20. Rabkin, S.W., Mathewson, F.A.L. Tate, R.B.: Longitudinal blood pressure measurements during a 26-year observation period and the risk of ischemic heart disease. Am J Epid 109 (6): 650-662 1979.
The importance of serial blood pressure (BP) measurements over long periods of time in the prediction of ischemic heart disease has received relatively little attention. In the Manitoba Study cohort of 3983 men, most of them between 25-34 years of age at entry, systolic blood pressure (SBP) measurements at entry and at four other examinations approximately five years apart were related to the subsequent incidence of ischemic heart disease (IHD) during the 25-year observation period, from entry at July 1, 1948 to June 30, 1974. Because both age and SBP may determine the rate of rise in SBP after entry, the data were analyzed using multivariate techniques as well as cross-classification methods. After adjusting for entry age and SBP, change in SBP from entry to the later four examinations showed a greater increase in those over 45 years of age, for longer intervals between measurements and most importantly in those who later developed IHD. In multivariate analysis, SBP after entry was more strongly associated with IHD incidence than entry SBP. SBP closest to the event was the most significant SBP measurement but an earlier SBP measurement, usually five years before the last SBP, was also a significant consideration in IHD predication. Therefore, in the evaluation of SBP for assessment of IHD risk, longitudinal SBP data after entry are an important consideration.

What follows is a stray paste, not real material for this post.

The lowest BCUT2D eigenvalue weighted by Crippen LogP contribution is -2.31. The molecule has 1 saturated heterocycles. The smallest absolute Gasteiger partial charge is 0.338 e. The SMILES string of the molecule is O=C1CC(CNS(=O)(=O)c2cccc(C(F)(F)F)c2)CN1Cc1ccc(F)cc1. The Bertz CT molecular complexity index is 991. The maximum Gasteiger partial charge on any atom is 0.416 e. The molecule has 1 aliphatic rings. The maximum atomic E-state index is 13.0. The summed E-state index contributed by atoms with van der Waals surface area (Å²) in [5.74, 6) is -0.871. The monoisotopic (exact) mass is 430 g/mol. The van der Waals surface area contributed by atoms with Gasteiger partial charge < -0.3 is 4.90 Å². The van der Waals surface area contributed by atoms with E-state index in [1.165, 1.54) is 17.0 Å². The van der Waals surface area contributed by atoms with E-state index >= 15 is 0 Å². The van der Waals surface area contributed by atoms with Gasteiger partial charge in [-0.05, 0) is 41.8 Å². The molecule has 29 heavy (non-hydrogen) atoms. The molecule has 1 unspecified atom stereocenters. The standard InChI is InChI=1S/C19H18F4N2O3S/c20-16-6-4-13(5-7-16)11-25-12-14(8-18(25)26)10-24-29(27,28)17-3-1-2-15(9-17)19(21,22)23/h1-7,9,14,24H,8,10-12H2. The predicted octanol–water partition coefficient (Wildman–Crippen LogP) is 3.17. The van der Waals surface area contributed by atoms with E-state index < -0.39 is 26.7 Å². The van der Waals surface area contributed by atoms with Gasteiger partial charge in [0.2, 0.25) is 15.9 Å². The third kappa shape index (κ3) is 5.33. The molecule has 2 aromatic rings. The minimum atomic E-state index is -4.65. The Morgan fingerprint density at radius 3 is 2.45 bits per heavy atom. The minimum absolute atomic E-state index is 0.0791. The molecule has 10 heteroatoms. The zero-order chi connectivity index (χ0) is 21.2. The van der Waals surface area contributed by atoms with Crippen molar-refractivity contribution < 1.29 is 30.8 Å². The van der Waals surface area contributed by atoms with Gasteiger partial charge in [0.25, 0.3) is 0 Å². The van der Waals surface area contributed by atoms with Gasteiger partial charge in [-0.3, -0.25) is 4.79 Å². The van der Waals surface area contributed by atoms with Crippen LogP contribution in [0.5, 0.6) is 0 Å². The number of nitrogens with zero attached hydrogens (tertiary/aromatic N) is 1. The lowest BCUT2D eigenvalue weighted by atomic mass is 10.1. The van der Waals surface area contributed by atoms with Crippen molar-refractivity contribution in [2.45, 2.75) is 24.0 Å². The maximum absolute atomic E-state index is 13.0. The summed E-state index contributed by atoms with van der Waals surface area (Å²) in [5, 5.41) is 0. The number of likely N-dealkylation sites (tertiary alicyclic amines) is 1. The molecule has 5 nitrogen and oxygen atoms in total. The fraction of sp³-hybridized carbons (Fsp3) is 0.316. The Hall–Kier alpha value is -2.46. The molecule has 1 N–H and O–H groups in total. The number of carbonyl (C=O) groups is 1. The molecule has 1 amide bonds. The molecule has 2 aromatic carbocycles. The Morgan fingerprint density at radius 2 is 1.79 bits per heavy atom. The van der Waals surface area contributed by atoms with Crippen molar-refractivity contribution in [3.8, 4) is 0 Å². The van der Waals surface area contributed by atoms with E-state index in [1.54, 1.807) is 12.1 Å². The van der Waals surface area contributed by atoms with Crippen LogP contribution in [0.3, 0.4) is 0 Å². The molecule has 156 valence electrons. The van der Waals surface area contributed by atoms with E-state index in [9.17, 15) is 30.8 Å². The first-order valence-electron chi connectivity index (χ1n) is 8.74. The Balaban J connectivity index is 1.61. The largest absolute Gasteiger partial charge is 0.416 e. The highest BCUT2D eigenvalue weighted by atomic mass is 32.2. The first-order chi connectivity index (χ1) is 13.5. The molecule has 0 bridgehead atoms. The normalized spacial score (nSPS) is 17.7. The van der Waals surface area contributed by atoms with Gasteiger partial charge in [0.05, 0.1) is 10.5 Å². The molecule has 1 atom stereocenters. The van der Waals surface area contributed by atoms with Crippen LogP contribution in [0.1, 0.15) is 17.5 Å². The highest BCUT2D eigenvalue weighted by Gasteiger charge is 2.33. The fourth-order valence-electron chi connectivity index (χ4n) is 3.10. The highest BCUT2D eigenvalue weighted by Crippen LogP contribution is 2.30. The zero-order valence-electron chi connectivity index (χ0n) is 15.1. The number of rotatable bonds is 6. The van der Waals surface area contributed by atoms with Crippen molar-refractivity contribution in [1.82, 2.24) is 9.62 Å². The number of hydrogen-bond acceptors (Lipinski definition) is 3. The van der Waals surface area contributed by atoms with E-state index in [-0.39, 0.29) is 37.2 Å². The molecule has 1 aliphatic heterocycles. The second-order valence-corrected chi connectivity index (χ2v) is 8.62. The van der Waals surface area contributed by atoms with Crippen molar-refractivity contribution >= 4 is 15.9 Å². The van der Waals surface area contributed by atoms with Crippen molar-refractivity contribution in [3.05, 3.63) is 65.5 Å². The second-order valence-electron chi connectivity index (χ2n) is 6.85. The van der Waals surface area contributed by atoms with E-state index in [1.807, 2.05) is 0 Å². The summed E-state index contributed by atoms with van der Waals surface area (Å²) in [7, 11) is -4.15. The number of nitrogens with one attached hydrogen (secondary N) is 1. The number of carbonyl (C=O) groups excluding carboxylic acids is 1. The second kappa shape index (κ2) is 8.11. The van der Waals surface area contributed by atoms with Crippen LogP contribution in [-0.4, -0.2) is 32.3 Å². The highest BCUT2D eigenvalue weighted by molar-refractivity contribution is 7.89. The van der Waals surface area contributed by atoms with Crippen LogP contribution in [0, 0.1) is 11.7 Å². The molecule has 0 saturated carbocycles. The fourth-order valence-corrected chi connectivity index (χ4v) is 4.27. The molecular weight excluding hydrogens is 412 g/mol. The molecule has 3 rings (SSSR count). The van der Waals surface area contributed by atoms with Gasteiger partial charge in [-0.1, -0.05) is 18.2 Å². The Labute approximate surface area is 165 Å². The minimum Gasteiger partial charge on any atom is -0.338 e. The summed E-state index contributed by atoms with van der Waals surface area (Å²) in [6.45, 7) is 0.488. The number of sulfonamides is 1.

Key words: blood pressure, longitudinal studies, ischemic heart disease.